Independence of Federal Financial Regulators: Structure, Funding, and Other Issues [February 28, 2017] [open pdf - 811KB]
"Conventional wisdom regarding regulators is that the structure and design of the organization matters for policy outcomes. Financial regulators conduct rulemaking and enforcement to implement law and supervise financial institutions. These agencies have been given certain characteristics that enhance their day-to-day independence from the President and Congress, which may make policymaking more technical and less 'political' or 'partisan,' for better or worse. Independence may also make regulators less accountable to elected officials and can reduce congressional influence, at least in the short term. Although independent agencies share many characteristics, there are notable differences. Some federal financial regulators are relatively more independent in some areas but relatively less so in others. Major structural characteristics of federal financial regulators that influence independence include: agency head […], party affiliation […], term in office […], grounds for removal […], executive oversight […], congressional oversight […], and funding […]. From time to time, Congress has considered legislation that would alter the structure and design of some of the federal financial regulators, including changes to their leadership and funding structure, the Congressional Review Act, and cost-benefit analysis requirements."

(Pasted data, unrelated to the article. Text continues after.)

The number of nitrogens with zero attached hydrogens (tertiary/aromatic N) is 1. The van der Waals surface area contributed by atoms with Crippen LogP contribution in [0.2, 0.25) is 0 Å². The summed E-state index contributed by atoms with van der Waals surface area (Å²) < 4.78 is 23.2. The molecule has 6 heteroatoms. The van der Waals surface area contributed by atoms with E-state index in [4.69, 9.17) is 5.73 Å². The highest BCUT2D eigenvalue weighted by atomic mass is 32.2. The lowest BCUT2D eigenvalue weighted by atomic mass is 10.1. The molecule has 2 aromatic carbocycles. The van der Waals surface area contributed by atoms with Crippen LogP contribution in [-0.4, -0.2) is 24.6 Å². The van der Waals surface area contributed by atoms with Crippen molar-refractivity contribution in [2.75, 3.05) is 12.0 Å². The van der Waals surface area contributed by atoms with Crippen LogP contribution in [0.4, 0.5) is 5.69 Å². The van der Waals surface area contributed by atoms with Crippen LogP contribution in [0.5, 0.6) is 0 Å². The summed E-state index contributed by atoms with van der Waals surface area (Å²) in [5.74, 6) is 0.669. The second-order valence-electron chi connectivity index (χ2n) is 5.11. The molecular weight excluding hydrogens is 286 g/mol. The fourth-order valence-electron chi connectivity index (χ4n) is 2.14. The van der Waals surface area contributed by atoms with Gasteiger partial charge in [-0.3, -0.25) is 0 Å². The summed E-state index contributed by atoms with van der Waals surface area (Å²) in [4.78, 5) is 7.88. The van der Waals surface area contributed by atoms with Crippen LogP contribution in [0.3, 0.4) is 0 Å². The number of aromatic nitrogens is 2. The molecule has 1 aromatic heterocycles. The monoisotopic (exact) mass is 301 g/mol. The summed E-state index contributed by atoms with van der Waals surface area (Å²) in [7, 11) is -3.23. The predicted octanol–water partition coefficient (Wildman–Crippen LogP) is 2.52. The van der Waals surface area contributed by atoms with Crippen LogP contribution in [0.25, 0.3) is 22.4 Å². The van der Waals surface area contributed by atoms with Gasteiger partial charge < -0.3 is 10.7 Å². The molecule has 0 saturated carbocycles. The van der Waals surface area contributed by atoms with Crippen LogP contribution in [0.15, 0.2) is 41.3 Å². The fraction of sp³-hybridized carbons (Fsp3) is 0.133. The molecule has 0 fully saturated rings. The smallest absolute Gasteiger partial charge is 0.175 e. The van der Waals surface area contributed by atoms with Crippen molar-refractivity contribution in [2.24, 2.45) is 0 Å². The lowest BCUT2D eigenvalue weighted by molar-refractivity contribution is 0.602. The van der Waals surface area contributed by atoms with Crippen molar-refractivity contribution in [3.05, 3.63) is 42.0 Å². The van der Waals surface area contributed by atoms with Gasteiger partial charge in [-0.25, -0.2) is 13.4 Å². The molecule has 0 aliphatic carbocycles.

CRS Report for Congress, R43391
Federation of American Scientists: http://www.fas.org/sgp/crs/index.html